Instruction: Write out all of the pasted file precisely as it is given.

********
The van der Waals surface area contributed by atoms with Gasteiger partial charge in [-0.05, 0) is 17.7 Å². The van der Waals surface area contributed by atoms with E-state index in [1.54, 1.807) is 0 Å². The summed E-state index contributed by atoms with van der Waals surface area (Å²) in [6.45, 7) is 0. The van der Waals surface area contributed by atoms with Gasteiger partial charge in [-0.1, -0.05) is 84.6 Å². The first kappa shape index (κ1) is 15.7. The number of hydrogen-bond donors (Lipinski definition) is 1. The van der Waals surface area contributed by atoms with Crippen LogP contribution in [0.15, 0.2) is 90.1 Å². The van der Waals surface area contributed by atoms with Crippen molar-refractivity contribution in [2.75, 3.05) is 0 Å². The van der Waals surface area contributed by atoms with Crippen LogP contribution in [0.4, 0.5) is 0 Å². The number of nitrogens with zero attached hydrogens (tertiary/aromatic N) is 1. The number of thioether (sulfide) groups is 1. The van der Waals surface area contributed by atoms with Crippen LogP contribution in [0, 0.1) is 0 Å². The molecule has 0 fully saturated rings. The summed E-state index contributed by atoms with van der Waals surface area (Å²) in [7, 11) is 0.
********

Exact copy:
The van der Waals surface area contributed by atoms with Gasteiger partial charge in [-0.05, 0) is 17.7 Å². The van der Waals surface area contributed by atoms with E-state index in [1.54, 1.807) is 0 Å². The summed E-state index contributed by atoms with van der Waals surface area (Å²) in [6.45, 7) is 0. The van der Waals surface area contributed by atoms with Gasteiger partial charge in [-0.1, -0.05) is 84.6 Å². The first kappa shape index (κ1) is 15.7. The number of hydrogen-bond donors (Lipinski definition) is 1. The van der Waals surface area contributed by atoms with Crippen LogP contribution in [0.15, 0.2) is 90.1 Å². The van der Waals surface area contributed by atoms with Crippen molar-refractivity contribution in [2.75, 3.05) is 0 Å². The van der Waals surface area contributed by atoms with Crippen LogP contribution in [0.4, 0.5) is 0 Å². The number of nitrogens with zero attached hydrogens (tertiary/aromatic N) is 1. The number of thioether (sulfide) groups is 1. The van der Waals surface area contributed by atoms with Crippen LogP contribution in [0, 0.1) is 0 Å². The molecule has 0 fully saturated rings. The summed E-state index contributed by atoms with van der Waals surface area (Å²) in [7, 11) is 0.